Some of the research at this conference (and conferences in general) shown about cybersecurity have unknown/unproven value in real-world testing. Though some do have future potential, such as "Deep Random based Key Exchange Protocol Resisting Unlimited MITM by Thibault de Balroger". A presentation on Dynamic Password, with the password having two parts a static part and a dynamic part that regularly change (e.g using time or longitude) showed some interesting ideas. Though implementation would rely on companies adopting or supporting it. Would complement the work of password managers if supported by them. It would act in a similar way to 2FA, but without a 3rd-party involved. But the key question that wasn't answer how would such a system work under real-world conditions and how would your typical end-user make use of it. Malicious Domain Detection using open source data to train algorithms to detect them. A pro-active approach to cybersecurity. Can potentially ID unknown listed domains, based on predictions of behaviour. One thing I noticed when it comes to presentations of cryptography with goals to be quantum-proof while interesting are often not friendly to non-mathematicians. Also, a question will they be functional under real-world use when they face attacks from a quantum computer. IoT, optimising and increasing the power efficiency of encryption schemes vital ensuring protection from attack. Key problem with the potential of 5G will lead to an explosion in IoT device numbers.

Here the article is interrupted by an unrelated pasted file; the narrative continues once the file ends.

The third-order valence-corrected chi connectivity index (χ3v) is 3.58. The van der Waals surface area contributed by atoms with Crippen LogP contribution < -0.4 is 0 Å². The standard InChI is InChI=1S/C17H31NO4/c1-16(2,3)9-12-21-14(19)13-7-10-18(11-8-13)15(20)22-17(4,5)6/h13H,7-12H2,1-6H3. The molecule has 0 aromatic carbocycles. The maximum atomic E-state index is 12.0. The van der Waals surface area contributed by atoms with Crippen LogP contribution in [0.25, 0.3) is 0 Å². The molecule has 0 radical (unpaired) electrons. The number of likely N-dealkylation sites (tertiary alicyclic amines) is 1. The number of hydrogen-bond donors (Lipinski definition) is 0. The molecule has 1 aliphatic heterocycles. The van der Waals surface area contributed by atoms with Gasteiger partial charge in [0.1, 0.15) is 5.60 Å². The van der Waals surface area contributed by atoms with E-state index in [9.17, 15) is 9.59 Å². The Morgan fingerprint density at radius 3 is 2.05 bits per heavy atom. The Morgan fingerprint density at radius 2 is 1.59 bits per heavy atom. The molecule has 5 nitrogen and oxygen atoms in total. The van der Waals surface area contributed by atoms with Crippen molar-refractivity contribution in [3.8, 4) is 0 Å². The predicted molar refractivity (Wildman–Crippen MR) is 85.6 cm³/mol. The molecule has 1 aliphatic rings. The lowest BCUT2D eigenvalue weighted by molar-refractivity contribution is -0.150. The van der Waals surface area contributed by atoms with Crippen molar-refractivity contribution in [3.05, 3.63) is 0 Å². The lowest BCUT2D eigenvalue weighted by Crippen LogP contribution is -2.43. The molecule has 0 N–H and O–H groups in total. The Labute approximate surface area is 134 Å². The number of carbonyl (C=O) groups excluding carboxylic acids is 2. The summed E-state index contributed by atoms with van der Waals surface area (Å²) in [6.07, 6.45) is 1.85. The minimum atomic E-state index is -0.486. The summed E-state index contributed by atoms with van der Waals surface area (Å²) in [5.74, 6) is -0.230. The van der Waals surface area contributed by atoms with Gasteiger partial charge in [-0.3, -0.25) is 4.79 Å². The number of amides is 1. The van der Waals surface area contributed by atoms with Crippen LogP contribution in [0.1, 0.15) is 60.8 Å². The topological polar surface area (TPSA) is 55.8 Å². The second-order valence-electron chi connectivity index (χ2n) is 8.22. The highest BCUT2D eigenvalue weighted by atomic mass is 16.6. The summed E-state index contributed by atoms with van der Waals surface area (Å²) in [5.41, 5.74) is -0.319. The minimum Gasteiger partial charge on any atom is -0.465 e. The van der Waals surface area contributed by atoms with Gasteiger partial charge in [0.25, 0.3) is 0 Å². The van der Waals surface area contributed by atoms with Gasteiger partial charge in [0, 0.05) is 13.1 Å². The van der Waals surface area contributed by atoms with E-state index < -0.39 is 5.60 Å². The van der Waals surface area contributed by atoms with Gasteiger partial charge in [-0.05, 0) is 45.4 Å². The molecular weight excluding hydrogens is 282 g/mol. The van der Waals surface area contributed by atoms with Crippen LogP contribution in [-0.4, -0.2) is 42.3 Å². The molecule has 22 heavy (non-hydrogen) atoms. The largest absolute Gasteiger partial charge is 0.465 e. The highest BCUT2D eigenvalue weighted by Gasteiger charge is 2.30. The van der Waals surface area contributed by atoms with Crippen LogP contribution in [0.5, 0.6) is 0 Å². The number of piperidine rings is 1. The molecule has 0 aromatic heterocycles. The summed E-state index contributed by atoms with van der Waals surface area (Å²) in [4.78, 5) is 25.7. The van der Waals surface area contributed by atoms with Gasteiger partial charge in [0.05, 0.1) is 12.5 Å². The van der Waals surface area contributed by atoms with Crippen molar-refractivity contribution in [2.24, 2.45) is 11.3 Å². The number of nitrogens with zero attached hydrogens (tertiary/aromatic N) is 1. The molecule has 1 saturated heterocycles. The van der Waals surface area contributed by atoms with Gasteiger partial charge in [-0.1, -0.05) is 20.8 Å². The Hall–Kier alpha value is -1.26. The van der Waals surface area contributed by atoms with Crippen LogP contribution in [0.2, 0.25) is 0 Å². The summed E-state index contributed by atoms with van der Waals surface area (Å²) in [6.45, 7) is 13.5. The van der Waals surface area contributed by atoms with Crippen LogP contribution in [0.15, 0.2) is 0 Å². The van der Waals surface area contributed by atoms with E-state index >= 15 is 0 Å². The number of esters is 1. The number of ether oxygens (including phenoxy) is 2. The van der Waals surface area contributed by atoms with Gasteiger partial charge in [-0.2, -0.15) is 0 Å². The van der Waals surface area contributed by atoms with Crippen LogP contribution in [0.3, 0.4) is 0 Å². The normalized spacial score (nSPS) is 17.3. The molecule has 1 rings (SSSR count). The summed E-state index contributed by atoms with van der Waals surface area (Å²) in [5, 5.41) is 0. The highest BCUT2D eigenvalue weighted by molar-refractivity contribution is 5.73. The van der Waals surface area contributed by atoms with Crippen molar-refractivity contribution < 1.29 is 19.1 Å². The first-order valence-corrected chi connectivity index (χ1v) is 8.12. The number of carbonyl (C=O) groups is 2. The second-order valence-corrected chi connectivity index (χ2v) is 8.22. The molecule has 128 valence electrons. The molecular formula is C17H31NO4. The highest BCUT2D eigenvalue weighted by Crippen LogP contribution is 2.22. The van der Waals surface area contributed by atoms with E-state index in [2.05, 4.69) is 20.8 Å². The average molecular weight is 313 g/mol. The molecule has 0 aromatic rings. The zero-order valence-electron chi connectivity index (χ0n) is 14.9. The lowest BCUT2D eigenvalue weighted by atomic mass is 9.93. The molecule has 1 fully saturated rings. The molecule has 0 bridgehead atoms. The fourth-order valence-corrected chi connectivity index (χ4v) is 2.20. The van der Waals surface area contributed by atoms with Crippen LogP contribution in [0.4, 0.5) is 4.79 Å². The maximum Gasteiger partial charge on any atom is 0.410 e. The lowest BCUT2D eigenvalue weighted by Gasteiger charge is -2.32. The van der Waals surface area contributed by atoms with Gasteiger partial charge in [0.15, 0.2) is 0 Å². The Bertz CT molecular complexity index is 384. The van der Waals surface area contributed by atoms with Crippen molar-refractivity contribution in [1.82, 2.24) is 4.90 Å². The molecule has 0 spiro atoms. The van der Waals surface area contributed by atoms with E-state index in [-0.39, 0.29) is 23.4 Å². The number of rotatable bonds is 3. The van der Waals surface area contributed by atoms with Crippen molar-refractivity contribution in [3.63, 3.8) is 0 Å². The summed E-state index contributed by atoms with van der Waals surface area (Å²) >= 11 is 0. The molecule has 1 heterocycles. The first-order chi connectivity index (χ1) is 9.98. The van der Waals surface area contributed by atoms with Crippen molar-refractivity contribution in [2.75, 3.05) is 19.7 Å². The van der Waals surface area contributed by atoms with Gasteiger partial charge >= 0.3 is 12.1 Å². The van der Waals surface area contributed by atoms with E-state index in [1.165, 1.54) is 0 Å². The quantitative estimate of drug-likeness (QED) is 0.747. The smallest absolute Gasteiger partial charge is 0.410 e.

Part 3